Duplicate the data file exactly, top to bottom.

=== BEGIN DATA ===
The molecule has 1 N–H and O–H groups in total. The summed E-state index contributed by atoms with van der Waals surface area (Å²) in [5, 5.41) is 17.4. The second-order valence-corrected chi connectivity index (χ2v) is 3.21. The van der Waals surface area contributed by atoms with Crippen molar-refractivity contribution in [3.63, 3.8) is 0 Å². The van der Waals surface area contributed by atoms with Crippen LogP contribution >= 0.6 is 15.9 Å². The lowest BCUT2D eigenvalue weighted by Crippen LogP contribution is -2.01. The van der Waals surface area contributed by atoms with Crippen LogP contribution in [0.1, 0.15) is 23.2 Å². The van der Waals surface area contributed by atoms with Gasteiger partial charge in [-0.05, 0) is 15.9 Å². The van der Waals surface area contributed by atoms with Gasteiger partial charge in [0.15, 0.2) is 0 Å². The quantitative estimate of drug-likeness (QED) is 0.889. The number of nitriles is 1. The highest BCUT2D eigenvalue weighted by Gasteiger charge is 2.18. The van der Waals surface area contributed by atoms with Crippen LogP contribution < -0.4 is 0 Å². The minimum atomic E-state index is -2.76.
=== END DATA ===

The molecule has 1 N–H and O–H groups in total. The summed E-state index contributed by atoms with van der Waals surface area (Å²) in [5, 5.41) is 17.4. The second-order valence-corrected chi connectivity index (χ2v) is 3.21. The van der Waals surface area contributed by atoms with Crippen molar-refractivity contribution in [3.63, 3.8) is 0 Å². The van der Waals surface area contributed by atoms with Crippen LogP contribution >= 0.6 is 15.9 Å². The lowest BCUT2D eigenvalue weighted by Crippen LogP contribution is -2.01. The van der Waals surface area contributed by atoms with Crippen LogP contribution in [0.1, 0.15) is 23.2 Å². The van der Waals surface area contributed by atoms with Gasteiger partial charge in [-0.05, 0) is 15.9 Å². The van der Waals surface area contributed by atoms with Gasteiger partial charge in [0.15, 0.2) is 0 Å². The quantitative estimate of drug-likeness (QED) is 0.889. The number of nitriles is 1. The highest BCUT2D eigenvalue weighted by Gasteiger charge is 2.18. The van der Waals surface area contributed by atoms with Crippen LogP contribution < -0.4 is 0 Å². The minimum atomic E-state index is -2.76.